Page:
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Contextualizing Gender in Early Christian Discourse: Thinking Beyond Thecla (Hardback)
  • Contextualizing Gender in Early Christian Discourse: Thinking Beyond Thecla (Hardback)
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Contextualizing Gender in Early Christian Discourse: Thinking Beyond Thecla (Hardback)

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£100.00
Hardback 256 Pages / Published: 30/06/2009
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In this book, Vander Stichele and Penner introduce their own gender-critical approach to the New Testament and other early Christian writings. Building on feminist and post-colonial insights, they explore the importance of gender in both text and context and discuss the diverse issues involved in interpretation as they relate to gender, sex, and sexuality. The authors also set out their methodology and highlight the various hermeneutical issues involved, such as the complexity of gendered and sexed identities in antiquity and the gap that exists between modern and ancient conceptions thereof. They further illustrate their gender-critical approach with concrete examples from the Acts of the Apostles, the letters of Paul, and the Acts of Paul and Thecla, in order to demonstrate how a gender-critical approach works in practice. As such, this book is unique in terms of its range as well as in the explicit methodological focus that is fostered throughout.

Publisher: Bloomsbury Publishing PLC
ISBN: 9780567030351
Number of pages: 256
Weight: 544 g
Dimensions: 234 x 156 x 25 mm


MEDIA REVIEWS
"This gender-critical approach introduced in this volume seeks to situate the NT and early Christian writings in the broader context of ancient literary and religious traditions, to focus on discourse as a constituent aspect of identity formation, to foster an appreciation for gender issues, to continue to value a historical approach, to stress the role of ideology in the formation of the worlds of the text as well as ancient and modern readers, and to highlight the colonizing nature of empire. After a ten-page introduction, it introduces a gender-critical approach, contextualizes gender in the Greco-Roman world, discusses boundaries and bodies in early Christian discourse, reflects on gender and the modern interpreter, and considers reading (for) gender. Vander Stichele, university docent in religious studies at the University of Amsterdam, and Penner, professor of religious studies at Austin College in Sherman, TX, conclude that thinking beyond Thecla entails giving serious consideration to the structures and mechanisms of boundary-crossing, which is one of the critical components of their gender-critical approach."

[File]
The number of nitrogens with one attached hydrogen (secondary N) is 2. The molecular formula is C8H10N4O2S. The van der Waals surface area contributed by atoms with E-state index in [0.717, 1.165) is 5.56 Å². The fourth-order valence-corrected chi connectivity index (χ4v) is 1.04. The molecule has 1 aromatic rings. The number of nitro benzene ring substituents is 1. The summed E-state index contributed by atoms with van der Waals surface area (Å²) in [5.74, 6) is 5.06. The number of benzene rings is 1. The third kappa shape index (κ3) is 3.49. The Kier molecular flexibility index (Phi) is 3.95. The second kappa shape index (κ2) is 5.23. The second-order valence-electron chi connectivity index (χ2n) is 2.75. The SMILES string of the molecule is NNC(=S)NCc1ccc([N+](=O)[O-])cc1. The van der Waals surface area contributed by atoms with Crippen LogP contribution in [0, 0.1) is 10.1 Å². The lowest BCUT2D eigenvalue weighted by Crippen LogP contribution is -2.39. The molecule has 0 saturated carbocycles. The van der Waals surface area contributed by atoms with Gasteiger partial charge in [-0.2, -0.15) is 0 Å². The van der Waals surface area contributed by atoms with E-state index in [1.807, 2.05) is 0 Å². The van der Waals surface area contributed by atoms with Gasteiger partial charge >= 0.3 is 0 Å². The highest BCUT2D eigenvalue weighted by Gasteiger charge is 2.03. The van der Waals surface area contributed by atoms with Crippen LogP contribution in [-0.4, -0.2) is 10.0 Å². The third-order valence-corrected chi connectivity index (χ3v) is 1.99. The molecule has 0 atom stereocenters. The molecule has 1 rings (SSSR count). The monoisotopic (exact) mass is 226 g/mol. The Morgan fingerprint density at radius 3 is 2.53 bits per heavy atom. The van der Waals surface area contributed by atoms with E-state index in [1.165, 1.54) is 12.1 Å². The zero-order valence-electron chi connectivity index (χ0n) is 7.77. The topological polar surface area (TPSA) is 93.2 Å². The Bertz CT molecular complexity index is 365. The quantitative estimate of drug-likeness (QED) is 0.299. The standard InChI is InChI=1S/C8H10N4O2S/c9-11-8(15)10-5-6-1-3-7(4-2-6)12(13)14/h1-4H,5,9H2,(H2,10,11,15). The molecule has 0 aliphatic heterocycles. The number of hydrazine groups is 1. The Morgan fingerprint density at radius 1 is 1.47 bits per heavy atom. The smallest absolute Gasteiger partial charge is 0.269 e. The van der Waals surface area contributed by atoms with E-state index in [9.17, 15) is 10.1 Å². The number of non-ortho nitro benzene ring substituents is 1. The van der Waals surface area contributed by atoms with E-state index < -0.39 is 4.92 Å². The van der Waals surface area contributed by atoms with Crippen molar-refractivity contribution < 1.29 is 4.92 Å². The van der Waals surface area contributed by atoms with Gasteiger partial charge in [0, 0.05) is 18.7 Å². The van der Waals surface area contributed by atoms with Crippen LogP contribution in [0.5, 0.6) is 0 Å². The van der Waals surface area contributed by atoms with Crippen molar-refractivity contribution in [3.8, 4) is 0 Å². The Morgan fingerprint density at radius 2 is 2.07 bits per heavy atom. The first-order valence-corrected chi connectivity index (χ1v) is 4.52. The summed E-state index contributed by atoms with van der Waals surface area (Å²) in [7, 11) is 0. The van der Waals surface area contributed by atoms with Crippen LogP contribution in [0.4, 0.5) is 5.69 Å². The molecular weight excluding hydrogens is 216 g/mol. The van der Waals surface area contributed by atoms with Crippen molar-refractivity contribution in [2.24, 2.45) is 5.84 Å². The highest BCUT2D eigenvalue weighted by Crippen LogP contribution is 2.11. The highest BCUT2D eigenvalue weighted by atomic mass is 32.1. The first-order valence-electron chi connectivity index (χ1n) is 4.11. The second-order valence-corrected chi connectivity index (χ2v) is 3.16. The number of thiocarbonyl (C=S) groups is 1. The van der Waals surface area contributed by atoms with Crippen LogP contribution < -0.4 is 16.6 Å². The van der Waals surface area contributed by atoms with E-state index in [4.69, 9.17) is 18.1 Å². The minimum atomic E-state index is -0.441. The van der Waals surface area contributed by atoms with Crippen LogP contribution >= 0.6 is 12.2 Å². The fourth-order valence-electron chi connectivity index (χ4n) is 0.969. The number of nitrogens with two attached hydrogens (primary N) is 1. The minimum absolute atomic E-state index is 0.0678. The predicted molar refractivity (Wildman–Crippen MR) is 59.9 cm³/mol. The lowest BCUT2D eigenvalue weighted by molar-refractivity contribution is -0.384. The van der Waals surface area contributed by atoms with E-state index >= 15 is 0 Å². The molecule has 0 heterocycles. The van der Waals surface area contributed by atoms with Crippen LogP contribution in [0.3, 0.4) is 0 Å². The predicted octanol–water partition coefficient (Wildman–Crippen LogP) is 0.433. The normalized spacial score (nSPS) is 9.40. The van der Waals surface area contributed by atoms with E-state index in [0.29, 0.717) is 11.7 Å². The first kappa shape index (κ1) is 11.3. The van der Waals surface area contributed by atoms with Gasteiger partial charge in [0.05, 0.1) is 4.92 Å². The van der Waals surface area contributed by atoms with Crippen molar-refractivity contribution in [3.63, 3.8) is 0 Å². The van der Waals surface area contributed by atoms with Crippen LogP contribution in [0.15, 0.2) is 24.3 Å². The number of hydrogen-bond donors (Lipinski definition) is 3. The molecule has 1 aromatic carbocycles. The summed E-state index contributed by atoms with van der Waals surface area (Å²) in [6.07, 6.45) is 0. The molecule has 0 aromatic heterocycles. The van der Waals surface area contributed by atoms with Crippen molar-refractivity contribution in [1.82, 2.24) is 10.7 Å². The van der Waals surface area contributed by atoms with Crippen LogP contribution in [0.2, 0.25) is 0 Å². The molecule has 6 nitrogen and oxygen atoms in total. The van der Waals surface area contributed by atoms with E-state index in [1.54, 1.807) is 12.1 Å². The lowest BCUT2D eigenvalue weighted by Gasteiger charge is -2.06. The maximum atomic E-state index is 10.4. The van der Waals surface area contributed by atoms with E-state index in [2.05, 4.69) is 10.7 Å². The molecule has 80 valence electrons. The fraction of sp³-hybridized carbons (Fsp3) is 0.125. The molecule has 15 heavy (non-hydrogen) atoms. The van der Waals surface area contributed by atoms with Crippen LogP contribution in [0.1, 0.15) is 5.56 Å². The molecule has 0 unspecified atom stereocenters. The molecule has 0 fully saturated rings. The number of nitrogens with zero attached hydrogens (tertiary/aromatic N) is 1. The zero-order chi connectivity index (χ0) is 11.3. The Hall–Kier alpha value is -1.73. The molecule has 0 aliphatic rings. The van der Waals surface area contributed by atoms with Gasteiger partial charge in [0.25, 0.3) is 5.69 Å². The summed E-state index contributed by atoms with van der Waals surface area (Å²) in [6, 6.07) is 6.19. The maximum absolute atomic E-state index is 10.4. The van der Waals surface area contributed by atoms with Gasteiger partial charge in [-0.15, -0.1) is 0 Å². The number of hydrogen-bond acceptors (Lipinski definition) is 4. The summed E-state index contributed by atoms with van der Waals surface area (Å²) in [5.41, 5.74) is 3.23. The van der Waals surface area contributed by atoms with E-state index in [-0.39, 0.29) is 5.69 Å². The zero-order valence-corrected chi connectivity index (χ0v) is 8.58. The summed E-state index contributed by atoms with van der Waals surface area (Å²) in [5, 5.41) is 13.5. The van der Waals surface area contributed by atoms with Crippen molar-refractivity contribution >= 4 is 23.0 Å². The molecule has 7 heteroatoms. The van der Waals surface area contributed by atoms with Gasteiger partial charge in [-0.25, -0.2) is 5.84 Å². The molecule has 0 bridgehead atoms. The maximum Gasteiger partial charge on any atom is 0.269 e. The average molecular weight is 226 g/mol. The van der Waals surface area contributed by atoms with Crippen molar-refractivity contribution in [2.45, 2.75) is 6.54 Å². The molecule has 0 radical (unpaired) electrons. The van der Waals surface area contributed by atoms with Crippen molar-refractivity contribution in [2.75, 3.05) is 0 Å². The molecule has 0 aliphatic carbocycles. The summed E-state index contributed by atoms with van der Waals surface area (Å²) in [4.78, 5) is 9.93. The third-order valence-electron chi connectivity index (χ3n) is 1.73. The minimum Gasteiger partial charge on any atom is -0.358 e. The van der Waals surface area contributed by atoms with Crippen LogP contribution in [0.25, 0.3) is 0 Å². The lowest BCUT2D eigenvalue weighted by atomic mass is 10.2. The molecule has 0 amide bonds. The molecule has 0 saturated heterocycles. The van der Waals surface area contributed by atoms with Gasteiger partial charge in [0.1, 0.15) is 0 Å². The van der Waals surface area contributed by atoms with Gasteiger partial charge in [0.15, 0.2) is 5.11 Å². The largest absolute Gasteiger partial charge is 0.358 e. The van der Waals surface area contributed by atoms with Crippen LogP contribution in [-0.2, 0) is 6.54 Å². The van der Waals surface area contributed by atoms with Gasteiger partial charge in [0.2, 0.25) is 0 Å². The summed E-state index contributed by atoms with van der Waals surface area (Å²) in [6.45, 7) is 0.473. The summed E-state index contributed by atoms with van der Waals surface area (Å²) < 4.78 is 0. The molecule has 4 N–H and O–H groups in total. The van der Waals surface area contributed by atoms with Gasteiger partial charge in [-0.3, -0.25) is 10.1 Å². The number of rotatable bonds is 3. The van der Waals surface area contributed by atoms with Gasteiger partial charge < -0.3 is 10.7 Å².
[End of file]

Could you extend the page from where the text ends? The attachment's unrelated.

-New Testament Abstracts, Vol. 54
'Caroline Vander Stichele and Todd Penner are arguably the most creative and learned intellectual partnership in contemporary New Testament and Christian origins scholarship. Both are rightly known for their wide-ranging knowledge of critical theory, Christian origins scholarship and ancient sources. Contextualizing Gender in Early Christian Discourse is a predictably impressive addition to their published work but this time with a more introductory focus. In addition to functioning as a first-class introductory text, this book moves beyond standard introductions to the New Testament and Christian origins in that it offers readers valuable summaries of prominent thinkers (e.g. Foucault, Butler, Said, Bhabha), interwoven with their influence and potential applications in the study of the New Testament and Christian origins. There is a common and not unfair complaint that works grounded in contemporary critical theory can have a tendency to be near-impossible to understand for those outside the discourse. These authors, however, could not legitimately be accused of such a thing. Their book is clearly written, neatly laid out and full of valuable and creative examples from sources ancient and modern, both famous and not-so-famous. Not only does Contextualizing Gender in Early Christian Discourse deserve to be on the bibliography for New Testament and/or Christian origins courses, it would make a perfect entry point for more experienced scholars unfamiliar or out-of-touch with contemporary ideological criticism and critical theory. As the book contains plenty of original insights, seasoned ideological critics will also discover a thing or two. While we could all learn from the chapters in this book, the chapter on 'Gender and the Modern Interpreter' really ought to be read by all scholars in the guild, no matter what their favoured approaches may be, because it constitutes an accurate, incisive, morally-charged, and potentially revolutionary critique of the academic discipline of biblical studies.' - James Crossley, Department of Biblical Studies, University of Sheffield, UK
Theological Book Review

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